Hope you enjoyed it, and for more Dov Davidoff, follow on IG: @dovdavidoff

Day 29: Mark Normand

Day 29. I’m sharing stand up that I like each day this month, and today’s is a 2014 set from Mark Normand. Here’s some reasons I’m laughing at it:

• SIMILES. Mark peppers his set with similes: being hit on by a hot gay is like finding a million pesos, having a gay son is like finding a french fry in your onion rings, prude girls are like mom and pop shops, promiscuous girls are like Walmart. I like these jokes because there’s tension built into the setup - I at first don’t see how these two disparate ideas link - and then, when he cleverly connects the dots, there’s a release and an accompanying laugh. (See also: The Analogy - Patrice O’Neal, Day 19; Comparison - Aparna Nancherla, Day 7)

• SILENCE. Many of Mark’s sentences have a twist at the end, landing where I don’t expect. It’s a well-constructed punchline, and to further grow the laugh, he’ll place a pause before the reveal. (“I spent the whole day today on [pause] Facebook.” “Spicy Latinas [pause] for a friend.” “Whoa hey, [pause] I’m just trying to sleep with you.”) In the gap time, my brain subconsciously fills in where I expect the sentence to go, thereby heightening the surprise and the laughter when he takes it in a different direction. (See also: Pauses - Stewart Lee, Day 6)

• STANDARDS. There’s a rich potential for funny in double standards since there’s automatically two contrasting pairs. Mark’s got a keen eye for this and, in the last half of the set, turns hypocrisy into comedy: he creates funny theoretical worlds by showing how things would be if I did apply the logic I use in one situation to another. Like the comedy I like the most, he uses his jokes in service of a novel argument. As a result, I’m made to laugh at, but also think on, my inconsistencies.

Hope you enjoyed it, and for more Mark Normand, check out his half hour and hour specials on Comedy Central, Youtube his many great late night spots, or follow on IG: @marknormand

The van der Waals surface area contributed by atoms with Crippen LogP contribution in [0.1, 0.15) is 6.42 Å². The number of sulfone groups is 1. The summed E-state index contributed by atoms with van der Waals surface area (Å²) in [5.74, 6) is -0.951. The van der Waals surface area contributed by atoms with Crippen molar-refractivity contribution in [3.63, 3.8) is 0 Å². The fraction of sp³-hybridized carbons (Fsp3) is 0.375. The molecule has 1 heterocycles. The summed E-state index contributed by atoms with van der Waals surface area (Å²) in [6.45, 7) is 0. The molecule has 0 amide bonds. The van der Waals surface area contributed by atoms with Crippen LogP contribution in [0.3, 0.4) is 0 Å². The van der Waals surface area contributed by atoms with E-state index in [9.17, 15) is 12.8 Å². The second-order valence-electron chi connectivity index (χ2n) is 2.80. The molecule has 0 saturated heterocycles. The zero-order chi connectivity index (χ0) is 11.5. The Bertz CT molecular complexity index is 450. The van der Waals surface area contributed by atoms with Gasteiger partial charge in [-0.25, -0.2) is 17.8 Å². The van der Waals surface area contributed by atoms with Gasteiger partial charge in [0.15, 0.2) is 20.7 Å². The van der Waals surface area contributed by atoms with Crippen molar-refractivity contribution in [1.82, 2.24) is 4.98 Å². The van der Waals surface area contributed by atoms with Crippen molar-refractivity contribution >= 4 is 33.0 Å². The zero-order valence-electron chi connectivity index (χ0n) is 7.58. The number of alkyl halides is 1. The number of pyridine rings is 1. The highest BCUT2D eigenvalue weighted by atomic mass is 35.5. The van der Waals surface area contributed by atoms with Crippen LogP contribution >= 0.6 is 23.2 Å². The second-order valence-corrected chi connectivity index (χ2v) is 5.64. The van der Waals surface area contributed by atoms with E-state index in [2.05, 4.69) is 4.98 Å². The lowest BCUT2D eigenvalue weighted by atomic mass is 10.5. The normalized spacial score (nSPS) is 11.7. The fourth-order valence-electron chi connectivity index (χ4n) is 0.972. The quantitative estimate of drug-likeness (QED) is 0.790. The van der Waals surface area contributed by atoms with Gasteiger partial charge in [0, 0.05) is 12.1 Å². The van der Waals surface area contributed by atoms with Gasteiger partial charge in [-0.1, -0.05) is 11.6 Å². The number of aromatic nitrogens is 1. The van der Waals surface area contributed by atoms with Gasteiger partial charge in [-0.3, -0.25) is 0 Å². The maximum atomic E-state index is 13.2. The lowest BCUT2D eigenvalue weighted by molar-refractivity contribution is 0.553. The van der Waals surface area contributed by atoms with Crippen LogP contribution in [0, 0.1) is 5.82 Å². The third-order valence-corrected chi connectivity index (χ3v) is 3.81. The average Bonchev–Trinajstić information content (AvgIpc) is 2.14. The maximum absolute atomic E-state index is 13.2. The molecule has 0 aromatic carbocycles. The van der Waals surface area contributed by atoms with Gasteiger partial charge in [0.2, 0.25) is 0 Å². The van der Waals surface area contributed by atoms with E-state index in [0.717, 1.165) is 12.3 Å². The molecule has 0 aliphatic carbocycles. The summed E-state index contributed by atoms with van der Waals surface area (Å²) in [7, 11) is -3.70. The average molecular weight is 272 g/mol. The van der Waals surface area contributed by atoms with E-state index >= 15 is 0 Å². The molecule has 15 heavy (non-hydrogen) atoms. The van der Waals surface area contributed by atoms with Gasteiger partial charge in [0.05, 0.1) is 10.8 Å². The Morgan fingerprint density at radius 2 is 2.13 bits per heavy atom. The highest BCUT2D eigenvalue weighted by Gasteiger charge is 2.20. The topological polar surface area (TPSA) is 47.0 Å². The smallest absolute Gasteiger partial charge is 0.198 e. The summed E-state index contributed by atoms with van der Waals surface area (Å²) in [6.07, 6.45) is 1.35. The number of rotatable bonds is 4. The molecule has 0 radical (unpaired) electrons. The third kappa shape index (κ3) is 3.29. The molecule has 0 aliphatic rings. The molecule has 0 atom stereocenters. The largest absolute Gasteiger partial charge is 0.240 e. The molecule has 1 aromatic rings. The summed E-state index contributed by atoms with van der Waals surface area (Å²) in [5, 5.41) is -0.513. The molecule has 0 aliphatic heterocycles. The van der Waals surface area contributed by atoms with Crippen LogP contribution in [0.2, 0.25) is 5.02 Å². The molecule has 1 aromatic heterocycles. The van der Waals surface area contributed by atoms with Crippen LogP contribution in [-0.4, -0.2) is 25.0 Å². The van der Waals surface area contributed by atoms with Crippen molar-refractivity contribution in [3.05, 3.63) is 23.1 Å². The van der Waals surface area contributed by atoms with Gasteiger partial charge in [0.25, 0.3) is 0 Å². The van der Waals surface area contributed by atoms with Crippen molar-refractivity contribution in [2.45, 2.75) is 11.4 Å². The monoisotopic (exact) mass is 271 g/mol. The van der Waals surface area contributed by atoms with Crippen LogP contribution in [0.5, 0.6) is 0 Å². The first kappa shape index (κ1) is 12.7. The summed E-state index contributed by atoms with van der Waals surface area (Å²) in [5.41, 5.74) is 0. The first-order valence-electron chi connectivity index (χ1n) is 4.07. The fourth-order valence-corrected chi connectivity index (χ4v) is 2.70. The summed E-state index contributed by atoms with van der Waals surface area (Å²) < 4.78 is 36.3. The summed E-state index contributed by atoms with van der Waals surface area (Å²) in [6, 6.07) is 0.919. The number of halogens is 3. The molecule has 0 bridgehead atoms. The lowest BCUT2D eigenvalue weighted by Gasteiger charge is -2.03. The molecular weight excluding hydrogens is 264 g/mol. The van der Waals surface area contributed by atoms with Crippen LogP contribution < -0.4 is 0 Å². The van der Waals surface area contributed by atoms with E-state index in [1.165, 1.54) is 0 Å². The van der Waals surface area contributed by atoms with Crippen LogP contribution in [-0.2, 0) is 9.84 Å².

Day 28: Ted Alexandro

Day 28. Each day in the month of May, I’m sending out some stand up I really like and discussing why I enjoy it. Today I’d like to share a 2014 Ted Alexandro set from Conan. Here’s some reasons I’m into it:

• GUMBYING. Ted contorts his body in unexpected ways throughout the set, giving his punchlines a physical dimension that gets me laughing even more. Take his DJ character. He could’ve just stood straight and delivered those lines, and I would have laughed, but by turning his body and then swimming in the air while speaking, he enhances the creepiness of the character and the pop of the joke.

• JOKE PAIRS. Many of Ted’s jokes will reveal a funny observation, and in order to heighten the comedy, he’ll present a normal world before the funnier world: Coffee, then Wine; Not Flirting with Baby, then Flirting with Baby; Straight Voice, then Gay Voice; Flight Layover, then Sexual Layover. With the two side-by-side, I crack up because I can see more clearly the funny of the observation. (For Parallel Players, see also: Sam Morril, Day 16.)

• FUNNY WORD. In Ted’s joke about people telling him that their child’s flirting with him, Ted repeats the word “baby” ten times. Treating babies seriously can be funny (see also: The Serious Silly, Aparna Nancherla, Day 7). But the word “baby” itself is funny. In addition to being evocative, “baby” hits the “buh” sound twice, and “buh” (like “kuh”) is just inherently funny. Ted could have used synonyms, but that would have muddled the joke. Instead, he leans into the word while he speaks, really driving home the image and his point.

Hope you enjoyed it, and for more Ted Alexandro, check out his Instagram: @tedalexandro